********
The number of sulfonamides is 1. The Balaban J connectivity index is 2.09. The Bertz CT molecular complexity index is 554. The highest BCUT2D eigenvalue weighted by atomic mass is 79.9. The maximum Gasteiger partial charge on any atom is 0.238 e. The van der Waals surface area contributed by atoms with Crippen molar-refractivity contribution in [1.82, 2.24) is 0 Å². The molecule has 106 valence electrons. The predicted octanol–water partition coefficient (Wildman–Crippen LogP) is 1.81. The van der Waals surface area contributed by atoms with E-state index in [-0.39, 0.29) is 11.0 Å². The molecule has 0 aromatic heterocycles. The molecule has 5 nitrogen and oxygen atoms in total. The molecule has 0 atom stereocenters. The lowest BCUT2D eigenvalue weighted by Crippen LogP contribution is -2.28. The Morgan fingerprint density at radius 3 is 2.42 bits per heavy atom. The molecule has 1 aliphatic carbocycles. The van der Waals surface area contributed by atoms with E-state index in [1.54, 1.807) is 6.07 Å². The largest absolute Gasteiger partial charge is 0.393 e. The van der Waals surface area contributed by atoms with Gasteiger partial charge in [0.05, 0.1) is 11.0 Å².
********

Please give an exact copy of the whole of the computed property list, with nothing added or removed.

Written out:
The number of sulfonamides is 1. The Balaban J connectivity index is 2.09. The Bertz CT molecular complexity index is 554. The highest BCUT2D eigenvalue weighted by atomic mass is 79.9. The maximum Gasteiger partial charge on any atom is 0.238 e. The van der Waals surface area contributed by atoms with Crippen molar-refractivity contribution in [1.82, 2.24) is 0 Å². The molecule has 106 valence electrons. The predicted octanol–water partition coefficient (Wildman–Crippen LogP) is 1.81. The van der Waals surface area contributed by atoms with E-state index in [-0.39, 0.29) is 11.0 Å². The molecule has 0 aromatic heterocycles. The molecule has 5 nitrogen and oxygen atoms in total. The molecule has 0 atom stereocenters. The lowest BCUT2D eigenvalue weighted by Crippen LogP contribution is -2.28. The Morgan fingerprint density at radius 3 is 2.42 bits per heavy atom. The molecule has 1 aliphatic carbocycles. The van der Waals surface area contributed by atoms with E-state index in [1.54, 1.807) is 6.07 Å². The largest absolute Gasteiger partial charge is 0.393 e. The van der Waals surface area contributed by atoms with Gasteiger partial charge in [0.05, 0.1) is 11.0 Å².